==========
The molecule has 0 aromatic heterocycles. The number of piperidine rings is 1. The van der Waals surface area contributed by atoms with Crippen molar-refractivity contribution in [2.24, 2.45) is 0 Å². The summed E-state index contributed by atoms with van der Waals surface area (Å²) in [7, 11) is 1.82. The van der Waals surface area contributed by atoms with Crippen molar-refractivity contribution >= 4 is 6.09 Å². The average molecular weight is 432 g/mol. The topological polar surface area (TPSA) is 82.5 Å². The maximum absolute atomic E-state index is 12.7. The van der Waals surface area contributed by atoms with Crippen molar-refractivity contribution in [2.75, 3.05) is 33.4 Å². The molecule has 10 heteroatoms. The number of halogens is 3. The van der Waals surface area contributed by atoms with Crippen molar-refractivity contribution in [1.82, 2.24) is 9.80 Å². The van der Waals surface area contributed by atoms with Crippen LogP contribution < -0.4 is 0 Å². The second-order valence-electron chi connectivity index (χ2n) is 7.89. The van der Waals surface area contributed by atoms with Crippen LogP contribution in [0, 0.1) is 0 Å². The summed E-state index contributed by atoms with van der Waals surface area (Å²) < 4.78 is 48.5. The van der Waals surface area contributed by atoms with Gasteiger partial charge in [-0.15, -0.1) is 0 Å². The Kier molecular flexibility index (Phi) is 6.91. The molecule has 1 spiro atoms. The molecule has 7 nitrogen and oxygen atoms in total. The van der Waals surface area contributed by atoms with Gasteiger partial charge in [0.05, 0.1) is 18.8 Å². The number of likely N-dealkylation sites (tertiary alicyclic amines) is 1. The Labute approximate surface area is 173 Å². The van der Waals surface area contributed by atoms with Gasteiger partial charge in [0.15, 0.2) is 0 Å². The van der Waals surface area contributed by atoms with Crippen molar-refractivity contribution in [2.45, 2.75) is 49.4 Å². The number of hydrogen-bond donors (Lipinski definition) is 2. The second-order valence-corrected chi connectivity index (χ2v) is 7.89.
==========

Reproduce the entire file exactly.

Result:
The molecule has 0 aromatic heterocycles. The number of piperidine rings is 1. The van der Waals surface area contributed by atoms with Crippen molar-refractivity contribution in [2.24, 2.45) is 0 Å². The summed E-state index contributed by atoms with van der Waals surface area (Å²) in [7, 11) is 1.82. The van der Waals surface area contributed by atoms with Crippen molar-refractivity contribution >= 4 is 6.09 Å². The average molecular weight is 432 g/mol. The topological polar surface area (TPSA) is 82.5 Å². The maximum absolute atomic E-state index is 12.7. The van der Waals surface area contributed by atoms with Crippen molar-refractivity contribution in [2.75, 3.05) is 33.4 Å². The molecule has 10 heteroatoms. The number of halogens is 3. The van der Waals surface area contributed by atoms with Crippen molar-refractivity contribution in [1.82, 2.24) is 9.80 Å². The van der Waals surface area contributed by atoms with Crippen LogP contribution < -0.4 is 0 Å². The second-order valence-electron chi connectivity index (χ2n) is 7.89. The van der Waals surface area contributed by atoms with Crippen LogP contribution in [0, 0.1) is 0 Å². The summed E-state index contributed by atoms with van der Waals surface area (Å²) < 4.78 is 48.5. The van der Waals surface area contributed by atoms with Gasteiger partial charge in [-0.15, -0.1) is 0 Å². The Kier molecular flexibility index (Phi) is 6.91. The molecule has 1 spiro atoms. The molecule has 7 nitrogen and oxygen atoms in total. The van der Waals surface area contributed by atoms with Gasteiger partial charge in [0.05, 0.1) is 18.8 Å². The number of likely N-dealkylation sites (tertiary alicyclic amines) is 1. The Labute approximate surface area is 173 Å². The van der Waals surface area contributed by atoms with Gasteiger partial charge in [0.15, 0.2) is 0 Å². The van der Waals surface area contributed by atoms with Crippen molar-refractivity contribution in [2.45, 2.75) is 49.4 Å². The number of hydrogen-bond donors (Lipinski definition) is 2. The second-order valence-corrected chi connectivity index (χ2v) is 7.89.